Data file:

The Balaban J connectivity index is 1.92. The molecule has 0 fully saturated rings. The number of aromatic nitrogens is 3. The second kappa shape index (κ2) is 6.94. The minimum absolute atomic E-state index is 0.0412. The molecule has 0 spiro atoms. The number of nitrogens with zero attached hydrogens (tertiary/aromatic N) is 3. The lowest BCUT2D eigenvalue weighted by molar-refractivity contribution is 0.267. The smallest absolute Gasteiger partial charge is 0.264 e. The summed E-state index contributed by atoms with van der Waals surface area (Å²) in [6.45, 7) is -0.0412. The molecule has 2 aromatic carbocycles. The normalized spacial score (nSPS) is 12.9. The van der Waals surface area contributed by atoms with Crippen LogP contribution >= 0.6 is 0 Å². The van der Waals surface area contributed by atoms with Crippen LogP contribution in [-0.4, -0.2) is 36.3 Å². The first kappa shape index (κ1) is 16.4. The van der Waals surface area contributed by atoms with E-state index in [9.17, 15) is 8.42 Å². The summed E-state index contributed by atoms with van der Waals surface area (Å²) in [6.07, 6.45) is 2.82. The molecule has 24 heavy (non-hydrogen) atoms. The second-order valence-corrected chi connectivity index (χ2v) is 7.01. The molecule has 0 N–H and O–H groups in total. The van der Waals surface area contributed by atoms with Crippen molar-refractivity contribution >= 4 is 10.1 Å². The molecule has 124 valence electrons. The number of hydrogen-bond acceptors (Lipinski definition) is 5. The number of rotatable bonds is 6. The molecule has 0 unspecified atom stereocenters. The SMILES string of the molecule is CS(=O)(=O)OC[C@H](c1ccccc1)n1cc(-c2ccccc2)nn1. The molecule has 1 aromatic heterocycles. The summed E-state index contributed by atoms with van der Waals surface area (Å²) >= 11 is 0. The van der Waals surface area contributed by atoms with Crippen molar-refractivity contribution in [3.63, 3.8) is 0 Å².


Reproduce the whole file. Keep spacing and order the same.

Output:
The Balaban J connectivity index is 1.92. The molecule has 0 fully saturated rings. The number of aromatic nitrogens is 3. The second kappa shape index (κ2) is 6.94. The minimum absolute atomic E-state index is 0.0412. The molecule has 0 spiro atoms. The number of nitrogens with zero attached hydrogens (tertiary/aromatic N) is 3. The lowest BCUT2D eigenvalue weighted by molar-refractivity contribution is 0.267. The smallest absolute Gasteiger partial charge is 0.264 e. The summed E-state index contributed by atoms with van der Waals surface area (Å²) in [6.45, 7) is -0.0412. The molecule has 2 aromatic carbocycles. The normalized spacial score (nSPS) is 12.9. The van der Waals surface area contributed by atoms with Crippen LogP contribution >= 0.6 is 0 Å². The van der Waals surface area contributed by atoms with Crippen LogP contribution in [-0.4, -0.2) is 36.3 Å². The first kappa shape index (κ1) is 16.4. The van der Waals surface area contributed by atoms with E-state index in [9.17, 15) is 8.42 Å². The summed E-state index contributed by atoms with van der Waals surface area (Å²) in [6.07, 6.45) is 2.82. The molecule has 24 heavy (non-hydrogen) atoms. The second-order valence-corrected chi connectivity index (χ2v) is 7.01. The molecule has 0 N–H and O–H groups in total. The van der Waals surface area contributed by atoms with Crippen molar-refractivity contribution >= 4 is 10.1 Å². The molecule has 124 valence electrons. The number of hydrogen-bond acceptors (Lipinski definition) is 5. The number of rotatable bonds is 6. The molecule has 0 unspecified atom stereocenters. The SMILES string of the molecule is CS(=O)(=O)OC[C@H](c1ccccc1)n1cc(-c2ccccc2)nn1. The molecule has 1 aromatic heterocycles. The summed E-state index contributed by atoms with van der Waals surface area (Å²) >= 11 is 0. The van der Waals surface area contributed by atoms with Crippen molar-refractivity contribution in [3.63, 3.8) is 0 Å².